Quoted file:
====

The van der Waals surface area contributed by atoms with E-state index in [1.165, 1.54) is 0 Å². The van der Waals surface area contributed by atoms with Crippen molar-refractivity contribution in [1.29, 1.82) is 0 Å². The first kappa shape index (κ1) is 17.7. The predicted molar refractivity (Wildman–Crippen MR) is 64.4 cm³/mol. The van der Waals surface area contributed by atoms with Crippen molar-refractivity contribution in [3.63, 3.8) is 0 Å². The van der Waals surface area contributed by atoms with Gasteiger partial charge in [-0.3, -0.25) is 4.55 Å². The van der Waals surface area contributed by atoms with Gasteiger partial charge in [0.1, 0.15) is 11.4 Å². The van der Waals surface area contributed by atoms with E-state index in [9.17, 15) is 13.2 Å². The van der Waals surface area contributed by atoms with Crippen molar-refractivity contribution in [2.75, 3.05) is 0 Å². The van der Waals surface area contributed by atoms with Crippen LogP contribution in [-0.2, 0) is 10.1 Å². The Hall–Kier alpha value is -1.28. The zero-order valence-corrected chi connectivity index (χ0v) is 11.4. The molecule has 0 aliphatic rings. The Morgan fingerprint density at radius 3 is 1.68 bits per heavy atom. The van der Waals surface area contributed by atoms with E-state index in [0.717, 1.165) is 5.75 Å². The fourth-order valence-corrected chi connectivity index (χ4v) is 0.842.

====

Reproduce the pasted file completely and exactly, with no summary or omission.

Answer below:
The van der Waals surface area contributed by atoms with E-state index in [1.165, 1.54) is 0 Å². The van der Waals surface area contributed by atoms with Crippen molar-refractivity contribution in [1.29, 1.82) is 0 Å². The first kappa shape index (κ1) is 17.7. The predicted molar refractivity (Wildman–Crippen MR) is 64.4 cm³/mol. The van der Waals surface area contributed by atoms with Crippen molar-refractivity contribution in [3.63, 3.8) is 0 Å². The van der Waals surface area contributed by atoms with Gasteiger partial charge in [-0.3, -0.25) is 4.55 Å². The van der Waals surface area contributed by atoms with Gasteiger partial charge in [0.1, 0.15) is 11.4 Å². The van der Waals surface area contributed by atoms with E-state index in [9.17, 15) is 13.2 Å². The van der Waals surface area contributed by atoms with Crippen molar-refractivity contribution in [2.75, 3.05) is 0 Å². The van der Waals surface area contributed by atoms with Crippen LogP contribution in [-0.2, 0) is 10.1 Å². The Hall–Kier alpha value is -1.28. The zero-order valence-corrected chi connectivity index (χ0v) is 11.4. The molecule has 0 aliphatic rings. The Morgan fingerprint density at radius 3 is 1.68 bits per heavy atom. The van der Waals surface area contributed by atoms with E-state index in [0.717, 1.165) is 5.75 Å². The fourth-order valence-corrected chi connectivity index (χ4v) is 0.842.